“Wild women don’t get the blues/ But I find that lately/ I’ve been crying like a tall child,” Mitski Miyawaki sings in hushed tones on her song “First Love / Late Spring,” the debut single from her third album. It’s this welcoming vulnerability that makes Mitski‘s third album Bury Me at Makeout Creek, out November 11 via Double Double Whammy, so deeply alluring. “I want a love that falls as fast as a body from the balcony” she wails on “Townie.” “Be mean to me, I can take it and put it inside of me,” she sings on “I Don’t Smoke.” The SUNY Purchase grad joins a fairly recent line of brilliant young musicians who hail from just north of New York City, and her classically trained ear knows how to write the bitterest of earworms. While her previous releases are far quieter and piano-driven, it’s Mitski’s guitar work, which alternates between energetic, solo-worthy wails and rougher, folk-driven acoustics, that makes Bury Me at Makeout Creek a standout record.
We talked to Mitski about toying with ideas of strength in her music and the hardships that propelled some of her songs into being.
1. SUNY Purchase is where she first became part of a DIY music scene.
I didn’t really grow up anywhere. Because of my dad’s job I moved around a lot because he works for the state department. I feel like kids got to be in bands or be involved in their local scene, but I never got to do that because I was never in one place. So once I got to SUNY Purchase I realized you can be part of a local scene, you don’t have to be on a major label to be in a band.
While I was [there] I realized I didn’t even listen to bands other than the SUNY Purchase bands because there were so many. The Stood [student center] scene is very encouraging because it lets pretty much anyone who wants to play music there play music. Bands form a lot around there and everyone, when I was there, was actually really good. The scene, and I hate saying “the scene,” but when you’re in it, you don’t really know how good it is. But now I’m in Brooklyn and I’m realizing all my favorite bands went to Purchase with me.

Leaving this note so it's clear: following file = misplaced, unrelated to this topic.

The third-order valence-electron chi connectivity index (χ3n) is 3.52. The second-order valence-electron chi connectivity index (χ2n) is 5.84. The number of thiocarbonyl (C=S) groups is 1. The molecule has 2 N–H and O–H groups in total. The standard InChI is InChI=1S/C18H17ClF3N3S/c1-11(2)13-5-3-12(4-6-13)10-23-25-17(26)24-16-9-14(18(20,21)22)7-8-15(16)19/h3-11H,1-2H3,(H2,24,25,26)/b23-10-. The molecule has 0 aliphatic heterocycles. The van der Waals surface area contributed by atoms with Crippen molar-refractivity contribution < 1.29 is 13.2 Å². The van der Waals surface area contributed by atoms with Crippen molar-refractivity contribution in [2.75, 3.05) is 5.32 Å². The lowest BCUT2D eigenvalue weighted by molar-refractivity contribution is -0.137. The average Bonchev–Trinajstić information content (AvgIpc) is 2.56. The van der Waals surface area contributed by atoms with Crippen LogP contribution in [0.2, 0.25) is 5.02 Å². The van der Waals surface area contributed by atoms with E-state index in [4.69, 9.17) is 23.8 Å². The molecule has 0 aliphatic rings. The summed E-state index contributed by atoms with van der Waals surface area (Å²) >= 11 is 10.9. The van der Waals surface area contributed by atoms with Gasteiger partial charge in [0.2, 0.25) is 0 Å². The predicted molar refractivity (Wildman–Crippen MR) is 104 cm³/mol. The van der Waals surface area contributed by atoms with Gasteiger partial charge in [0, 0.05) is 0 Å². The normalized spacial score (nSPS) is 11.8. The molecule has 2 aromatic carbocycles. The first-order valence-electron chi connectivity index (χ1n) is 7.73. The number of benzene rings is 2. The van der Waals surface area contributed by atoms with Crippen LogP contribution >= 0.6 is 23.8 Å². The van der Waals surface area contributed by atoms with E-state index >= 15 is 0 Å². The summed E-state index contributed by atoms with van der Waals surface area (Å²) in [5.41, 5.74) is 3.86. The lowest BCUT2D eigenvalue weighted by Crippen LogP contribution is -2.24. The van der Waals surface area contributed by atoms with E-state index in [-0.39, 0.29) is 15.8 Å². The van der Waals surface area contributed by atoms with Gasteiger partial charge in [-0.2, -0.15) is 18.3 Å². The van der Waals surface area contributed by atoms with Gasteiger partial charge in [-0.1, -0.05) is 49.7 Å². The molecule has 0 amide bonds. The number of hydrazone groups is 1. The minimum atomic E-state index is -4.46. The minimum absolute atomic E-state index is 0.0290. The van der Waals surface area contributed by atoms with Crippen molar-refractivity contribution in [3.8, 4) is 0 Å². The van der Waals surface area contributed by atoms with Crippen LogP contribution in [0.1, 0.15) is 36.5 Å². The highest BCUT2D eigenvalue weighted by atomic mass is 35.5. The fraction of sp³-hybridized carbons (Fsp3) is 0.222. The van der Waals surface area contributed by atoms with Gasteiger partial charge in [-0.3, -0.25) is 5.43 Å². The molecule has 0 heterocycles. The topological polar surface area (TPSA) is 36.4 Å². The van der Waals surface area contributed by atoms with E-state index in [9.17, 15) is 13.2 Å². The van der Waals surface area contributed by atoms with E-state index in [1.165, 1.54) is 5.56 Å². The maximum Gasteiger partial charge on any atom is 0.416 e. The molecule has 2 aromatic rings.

2. She learned about male-dominated studio culture the hard way.
I don’t want to ever have to do things that are required of woman artists to make money or to rise to be professional. It’s hard for me to talk about it because it feels so personal. For example, when I’m in the studio. It used to be when I was directing people, because the studio culture is so male-oriented, bro-nerd culture, it was always hard to do a simple task for me. Boys I would be hiring would be rebelling against me because they couldn’t handle the fact that they were taking orders from a girl. Even if I was the only writer or the solo artist, whatever male person was in my vicinity would get a lot of the credit. People can’t fathom the fact that I was the writer.
Being a woman artist is always, always fighting and always having to just be strong. And sometimes that bleeds into my friendships or romantic relationships, because I’m always having to put up these walls because in romantic relationships you kind of have to give and take. I always want to be on equal standing with who I’m with and it’s hard when the person you love is also fed these ideas about masculinity and femininity.
3. M.I.A. is her favorite artist.
I have a lot of influences but I don’t know if you would necessarily hear them in my music. Like my favorite artist is actually M.I.A. just because she’s such a trailblazer and she does exactly what she wants. She’s a woman of color and she doesn’t fit any stereotype of femininity. Whenever she puts out her music, people are like “Whoa this is weird,” but then four or five years later everyone’s doing what she was doing before. I really respect her.
4. Her dark party-anthem single “Townie” was inspired by her teenage fearlessness.
I moved to a different place every year and I didn’t change my persona every year but I got [to] play with different roles where I was. During some of my teenage years I was the girl who loved partying and was always down and hanging with the guys. I dated a drug dealer and in ["Townie"] I was reflecting on a point in my life when I just wasn’t afraid of anything. I was trying to find something that would excite me. I felt stuck. I wanted to scream and run and be free. Nothing I was doing felt fulfilling or enough. You know when you’re partying, you’re supposed to be having fun? But everyone has this reason for why they’re partying or what they’re trying to get rid of by partying? The song isn’t about something going on with me right now, but it’s kind of a theme for me in being a person wanting exciting things rather than wanting fulfillment and trying to find the answer.
5. She hasn’t abandoned her orchestral roots yet.
For the first two records I was in music school and I had all these resources, like I had these classical musicians who would come into the studio to play for me for free. I figured I wouldn’t have that chance again for years, so I used the resources I had. By the third record I was graduating and I just figured I should adjust to my new environment where there aren’t all these nice studios and I’ll have very limited resources living in Brooklyn. I didn’t have the money or energy or the space. It was really a matter of survival, like I had to change my ways I suppose, to keep making music. You can’t really play [NYC DIY venues] Silent Barn or Shea [Stadium] with an orchestra. It just doesn’t fit. I’ve done full solo piano girl gigs and those just don’t go well at a dive bar. Maybe in the future when I have the money I’ll do more orchestral stuff, but right now I’m enjoying this whole rocking out thing.